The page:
Tough Calls On Transport To Balance Budget And Get Economy Moving
The EMA says the downgrade of the New Zealand Upgrade programme will make moving freight and people around Auckland and Northland more difficult.
EMA Head of Advocacy and Strategy, Alan McDonald, says downgrades to major projects at Marsden Point and in the south of Auckland will make already congested corridors worse, hampering the critical movement of freight through and around Auckland.
"While it is good to see most of the projects going ahead, the increased costs associated with the programme are the result of not getting the projects started quick enough," he says.
"We understand delays related to COVID-19 have meant costs have increased, but it doesn’t change the fact that all 32 of these projects were essential, and any modifications to others may mean they don’t deliver the full benefits."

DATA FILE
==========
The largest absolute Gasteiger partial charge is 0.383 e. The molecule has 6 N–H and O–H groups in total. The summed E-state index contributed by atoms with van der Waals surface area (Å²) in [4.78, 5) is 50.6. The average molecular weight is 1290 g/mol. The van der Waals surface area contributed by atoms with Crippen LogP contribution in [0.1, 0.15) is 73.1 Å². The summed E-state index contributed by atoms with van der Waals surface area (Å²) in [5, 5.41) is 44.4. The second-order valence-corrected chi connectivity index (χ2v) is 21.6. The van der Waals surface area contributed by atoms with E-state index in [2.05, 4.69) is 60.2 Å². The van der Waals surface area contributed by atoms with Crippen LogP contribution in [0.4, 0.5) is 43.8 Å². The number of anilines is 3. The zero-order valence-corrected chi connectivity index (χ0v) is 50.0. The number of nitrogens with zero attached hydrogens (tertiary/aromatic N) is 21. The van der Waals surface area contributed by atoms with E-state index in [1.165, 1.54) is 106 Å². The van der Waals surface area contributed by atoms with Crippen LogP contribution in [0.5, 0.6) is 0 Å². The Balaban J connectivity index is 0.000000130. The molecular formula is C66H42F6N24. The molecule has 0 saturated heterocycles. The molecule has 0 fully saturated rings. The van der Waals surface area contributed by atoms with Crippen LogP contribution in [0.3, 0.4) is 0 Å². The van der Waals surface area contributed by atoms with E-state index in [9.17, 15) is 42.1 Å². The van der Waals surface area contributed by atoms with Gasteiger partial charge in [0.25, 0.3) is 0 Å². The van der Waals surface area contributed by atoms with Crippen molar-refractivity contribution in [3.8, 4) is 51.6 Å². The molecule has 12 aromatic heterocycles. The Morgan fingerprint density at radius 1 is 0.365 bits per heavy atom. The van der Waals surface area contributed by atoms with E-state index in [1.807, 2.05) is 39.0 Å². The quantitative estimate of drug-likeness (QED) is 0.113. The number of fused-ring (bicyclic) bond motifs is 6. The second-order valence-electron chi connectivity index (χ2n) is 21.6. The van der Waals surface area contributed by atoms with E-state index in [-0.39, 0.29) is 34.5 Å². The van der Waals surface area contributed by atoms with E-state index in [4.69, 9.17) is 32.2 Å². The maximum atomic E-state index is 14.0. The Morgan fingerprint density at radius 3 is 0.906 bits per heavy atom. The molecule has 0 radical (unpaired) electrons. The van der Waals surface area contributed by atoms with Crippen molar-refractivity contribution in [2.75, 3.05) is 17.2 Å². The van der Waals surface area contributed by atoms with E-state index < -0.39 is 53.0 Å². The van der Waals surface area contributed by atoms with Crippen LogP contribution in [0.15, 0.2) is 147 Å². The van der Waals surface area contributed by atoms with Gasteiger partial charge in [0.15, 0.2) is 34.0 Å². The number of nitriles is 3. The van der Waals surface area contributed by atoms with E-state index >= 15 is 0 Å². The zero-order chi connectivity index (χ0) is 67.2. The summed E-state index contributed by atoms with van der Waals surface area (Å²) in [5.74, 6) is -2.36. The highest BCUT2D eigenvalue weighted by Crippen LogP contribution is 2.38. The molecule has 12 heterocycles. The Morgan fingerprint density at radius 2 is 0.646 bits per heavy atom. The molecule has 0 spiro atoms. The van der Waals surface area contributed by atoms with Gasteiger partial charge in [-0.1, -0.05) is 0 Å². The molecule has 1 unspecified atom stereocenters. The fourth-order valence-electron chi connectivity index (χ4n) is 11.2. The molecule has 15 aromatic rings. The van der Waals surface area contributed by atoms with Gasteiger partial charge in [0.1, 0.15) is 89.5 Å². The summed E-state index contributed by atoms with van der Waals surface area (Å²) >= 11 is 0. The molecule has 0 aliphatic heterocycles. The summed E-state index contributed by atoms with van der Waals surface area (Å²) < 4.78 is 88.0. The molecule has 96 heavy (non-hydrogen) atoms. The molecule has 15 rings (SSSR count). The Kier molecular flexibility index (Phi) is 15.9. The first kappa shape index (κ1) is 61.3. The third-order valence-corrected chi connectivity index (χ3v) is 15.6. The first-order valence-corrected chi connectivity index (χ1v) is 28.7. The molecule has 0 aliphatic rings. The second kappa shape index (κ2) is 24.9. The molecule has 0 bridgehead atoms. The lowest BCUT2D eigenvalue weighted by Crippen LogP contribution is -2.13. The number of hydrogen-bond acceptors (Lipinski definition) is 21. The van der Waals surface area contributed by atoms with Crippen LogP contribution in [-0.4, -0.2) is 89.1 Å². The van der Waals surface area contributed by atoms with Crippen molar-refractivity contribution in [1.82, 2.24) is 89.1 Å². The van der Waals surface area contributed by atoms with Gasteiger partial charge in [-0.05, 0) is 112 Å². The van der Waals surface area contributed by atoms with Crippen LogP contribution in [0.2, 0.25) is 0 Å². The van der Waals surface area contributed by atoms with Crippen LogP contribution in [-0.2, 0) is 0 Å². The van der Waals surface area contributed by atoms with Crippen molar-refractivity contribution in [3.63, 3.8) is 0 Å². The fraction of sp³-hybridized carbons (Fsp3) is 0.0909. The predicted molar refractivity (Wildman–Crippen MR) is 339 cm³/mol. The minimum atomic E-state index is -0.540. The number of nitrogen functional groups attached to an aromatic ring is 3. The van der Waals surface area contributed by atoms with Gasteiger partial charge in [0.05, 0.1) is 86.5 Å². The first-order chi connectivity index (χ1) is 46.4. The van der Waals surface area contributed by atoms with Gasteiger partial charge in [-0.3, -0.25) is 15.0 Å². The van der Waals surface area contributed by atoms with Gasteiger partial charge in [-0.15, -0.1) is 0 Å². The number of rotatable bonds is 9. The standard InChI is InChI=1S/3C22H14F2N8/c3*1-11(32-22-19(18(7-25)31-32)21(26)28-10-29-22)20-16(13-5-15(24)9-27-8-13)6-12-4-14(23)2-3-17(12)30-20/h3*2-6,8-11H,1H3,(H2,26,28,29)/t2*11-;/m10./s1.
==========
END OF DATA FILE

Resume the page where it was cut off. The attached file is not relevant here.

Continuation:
"The good news is the new rail link to Northport, which will mean more freight can be transported by rail than road, although it comes at the cost of a new state highway, with upgrades being made to State Highway 1 instead."
"And while we understand the need to balance the budget and, for example, the need for investment in rail in South Auckland, it is disappointing that the Mill Road project has been downgraded as it is desperately needed."
Mr McDonald says the EMA’s Bay of Plenty member businesses will be pleased to have a start date of later the year for stage one of the Takitimu North Link, the 6.8km four-lane expressway between Tauranga and Te Puna.
"The challenge now will be to find people with the right skills for the projects already underway, and to kick-start others in the pipeline so they can start on time and deliver the value to the economy and communities."